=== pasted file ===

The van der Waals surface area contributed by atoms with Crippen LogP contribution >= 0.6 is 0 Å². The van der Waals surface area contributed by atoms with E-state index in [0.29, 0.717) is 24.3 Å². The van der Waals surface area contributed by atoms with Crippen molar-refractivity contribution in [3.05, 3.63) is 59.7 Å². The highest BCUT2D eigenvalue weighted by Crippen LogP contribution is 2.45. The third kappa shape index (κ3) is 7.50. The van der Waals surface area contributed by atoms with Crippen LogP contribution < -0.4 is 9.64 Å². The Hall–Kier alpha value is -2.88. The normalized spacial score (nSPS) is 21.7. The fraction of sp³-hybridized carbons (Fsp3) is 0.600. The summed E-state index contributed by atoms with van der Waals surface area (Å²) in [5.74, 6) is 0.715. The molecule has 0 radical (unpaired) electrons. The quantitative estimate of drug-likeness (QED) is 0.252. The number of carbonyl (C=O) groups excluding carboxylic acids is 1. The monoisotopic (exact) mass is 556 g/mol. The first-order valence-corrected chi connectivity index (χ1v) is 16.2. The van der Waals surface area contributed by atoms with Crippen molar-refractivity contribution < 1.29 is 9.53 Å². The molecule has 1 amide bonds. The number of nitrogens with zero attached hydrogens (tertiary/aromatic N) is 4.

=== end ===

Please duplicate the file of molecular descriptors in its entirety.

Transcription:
The van der Waals surface area contributed by atoms with Crippen LogP contribution >= 0.6 is 0 Å². The van der Waals surface area contributed by atoms with E-state index in [0.29, 0.717) is 24.3 Å². The van der Waals surface area contributed by atoms with Crippen molar-refractivity contribution in [3.05, 3.63) is 59.7 Å². The highest BCUT2D eigenvalue weighted by Crippen LogP contribution is 2.45. The third kappa shape index (κ3) is 7.50. The van der Waals surface area contributed by atoms with Crippen LogP contribution < -0.4 is 9.64 Å². The Hall–Kier alpha value is -2.88. The normalized spacial score (nSPS) is 21.7. The fraction of sp³-hybridized carbons (Fsp3) is 0.600. The summed E-state index contributed by atoms with van der Waals surface area (Å²) in [5.74, 6) is 0.715. The molecule has 0 radical (unpaired) electrons. The quantitative estimate of drug-likeness (QED) is 0.252. The number of carbonyl (C=O) groups excluding carboxylic acids is 1. The monoisotopic (exact) mass is 556 g/mol. The first-order valence-corrected chi connectivity index (χ1v) is 16.2. The van der Waals surface area contributed by atoms with Crippen molar-refractivity contribution < 1.29 is 9.53 Å². The molecule has 1 amide bonds. The number of nitrogens with zero attached hydrogens (tertiary/aromatic N) is 4.